Friday, June 1, 2012
The not-so-endless Days of Summer
From Western Illinois Family Magazine:
What time is it?
Almost a half past June.
Time for summer.
Time for lawn mower mornings and iced tea afternoons.
For tea-garden dreams and weed-choked realities.
For tomatoes and sweet corn and fresh green beans.
A time for lakes and pools and back yard sprinklers.
Time for lawn chairs, picnic baskets and swimming suits left to dry.
For morning walks and afternoon relaxing.
Time for little league baseball, swimming lessons and fold-over peanut butter sandwiches under a shady tree.
For gritty kid-made lemonade from the stand up the street.
Time to rush home from air-condiitoned offices for the last hot rays of a summertime day.
For bike rides at sunset and ice cream after dark.
Time to sit on front porches and call out to neighbors walking by.
For ball games on the radio and window fans whirling in the distant night.
For lightning bug roundups, spotlight tag and backyard camp-outs.
For long, cool drinks from a garden hose.
Time for mothers to call children in from dusky yards
A time to come home, sweaty and excited and wishing for more.
A time for gazing at moon-lit skies, waiting and hoping for one falling star.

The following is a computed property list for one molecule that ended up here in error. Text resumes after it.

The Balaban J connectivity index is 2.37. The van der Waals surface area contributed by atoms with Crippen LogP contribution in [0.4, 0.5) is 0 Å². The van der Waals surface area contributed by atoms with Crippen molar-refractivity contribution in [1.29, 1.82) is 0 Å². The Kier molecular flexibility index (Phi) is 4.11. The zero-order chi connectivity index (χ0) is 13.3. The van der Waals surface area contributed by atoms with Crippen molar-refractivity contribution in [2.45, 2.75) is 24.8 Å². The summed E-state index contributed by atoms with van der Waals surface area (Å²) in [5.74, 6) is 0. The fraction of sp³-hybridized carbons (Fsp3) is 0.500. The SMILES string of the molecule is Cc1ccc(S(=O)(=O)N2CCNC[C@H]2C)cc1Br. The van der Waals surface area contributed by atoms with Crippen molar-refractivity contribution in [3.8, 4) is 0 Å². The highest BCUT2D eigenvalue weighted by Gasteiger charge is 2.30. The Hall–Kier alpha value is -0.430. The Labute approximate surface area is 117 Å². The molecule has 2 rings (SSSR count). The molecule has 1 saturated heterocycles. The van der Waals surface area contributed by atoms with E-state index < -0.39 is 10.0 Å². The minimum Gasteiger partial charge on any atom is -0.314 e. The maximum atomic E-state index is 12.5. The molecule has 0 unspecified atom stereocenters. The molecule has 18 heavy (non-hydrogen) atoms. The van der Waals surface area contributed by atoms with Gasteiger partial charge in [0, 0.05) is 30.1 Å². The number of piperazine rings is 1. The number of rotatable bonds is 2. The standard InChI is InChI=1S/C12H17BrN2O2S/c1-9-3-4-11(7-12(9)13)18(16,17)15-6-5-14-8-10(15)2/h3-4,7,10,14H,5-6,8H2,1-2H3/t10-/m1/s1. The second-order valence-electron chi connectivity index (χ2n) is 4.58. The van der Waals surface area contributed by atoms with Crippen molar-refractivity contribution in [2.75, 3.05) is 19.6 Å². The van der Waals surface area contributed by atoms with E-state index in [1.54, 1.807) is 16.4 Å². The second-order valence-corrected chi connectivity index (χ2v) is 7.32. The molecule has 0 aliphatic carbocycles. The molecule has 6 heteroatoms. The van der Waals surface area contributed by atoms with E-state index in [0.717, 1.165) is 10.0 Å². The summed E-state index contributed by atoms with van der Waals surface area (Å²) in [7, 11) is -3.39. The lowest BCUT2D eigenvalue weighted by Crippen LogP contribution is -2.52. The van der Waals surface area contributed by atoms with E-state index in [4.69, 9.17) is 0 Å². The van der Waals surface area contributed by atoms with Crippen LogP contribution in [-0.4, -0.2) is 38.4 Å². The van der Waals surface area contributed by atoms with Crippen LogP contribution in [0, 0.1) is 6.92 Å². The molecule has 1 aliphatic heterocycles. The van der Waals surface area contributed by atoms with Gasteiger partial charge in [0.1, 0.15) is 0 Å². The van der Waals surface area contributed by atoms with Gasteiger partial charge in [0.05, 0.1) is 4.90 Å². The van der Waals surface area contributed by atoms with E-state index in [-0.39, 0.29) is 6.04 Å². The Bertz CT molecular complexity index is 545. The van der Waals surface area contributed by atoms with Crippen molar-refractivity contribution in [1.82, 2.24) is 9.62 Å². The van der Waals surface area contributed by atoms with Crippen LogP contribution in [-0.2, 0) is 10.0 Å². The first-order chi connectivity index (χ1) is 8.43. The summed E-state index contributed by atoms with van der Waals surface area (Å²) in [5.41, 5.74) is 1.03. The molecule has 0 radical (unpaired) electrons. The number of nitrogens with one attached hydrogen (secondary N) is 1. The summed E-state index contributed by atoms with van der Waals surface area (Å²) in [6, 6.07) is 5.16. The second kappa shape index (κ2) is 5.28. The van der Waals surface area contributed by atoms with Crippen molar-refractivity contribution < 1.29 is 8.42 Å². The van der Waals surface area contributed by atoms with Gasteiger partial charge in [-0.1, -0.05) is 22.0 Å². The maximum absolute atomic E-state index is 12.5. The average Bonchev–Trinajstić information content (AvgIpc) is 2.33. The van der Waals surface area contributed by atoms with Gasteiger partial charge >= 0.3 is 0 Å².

For sharing stories and songs and tales of other-day memories.
It’s time, too, for plans and excitement and long-distance calls
For roadmaps and routes, detours, truck-stop delights and late-night arrivals.
Time for postcards and pictures of old dreams and new-found memories.
For gift-shop gadgets and t-shirts you’ll never wear again.
Time for sticky grandchild kisses and naps after noon.
For baths and books, bedtimes and prayers.
For cool, shady groves and hot, breezy beaches.
For camps and cottages and the bedroom at grandma's house.
For rowboats and fishing lines and the bike your dad rode when he was a kid.
For sunburn and mosquitoes and a tent that leaks when it rains.
For hot dogs that are never quite done, and marshmallow melting at the end of a stick.
For pine cones and seashells and other summertime treasures.
Time for secret backroad places, found and forgotten and remembered again.
Time for the roadside glory of brown-eyed Susans, cornflowers and Queen Anne’s Lace. For fields of color and hazy long days of sun-swept beauty.
Time for fields growing green. And for farmers wondering and worrying and wishing for rain.
Time for the golden days of summer. And time to think and dream and plan for summer days yet to come.
Because summertime passes. Moving fast. Moving slow.
But moving all the same.
Posted by John Sloan at 4:50 PM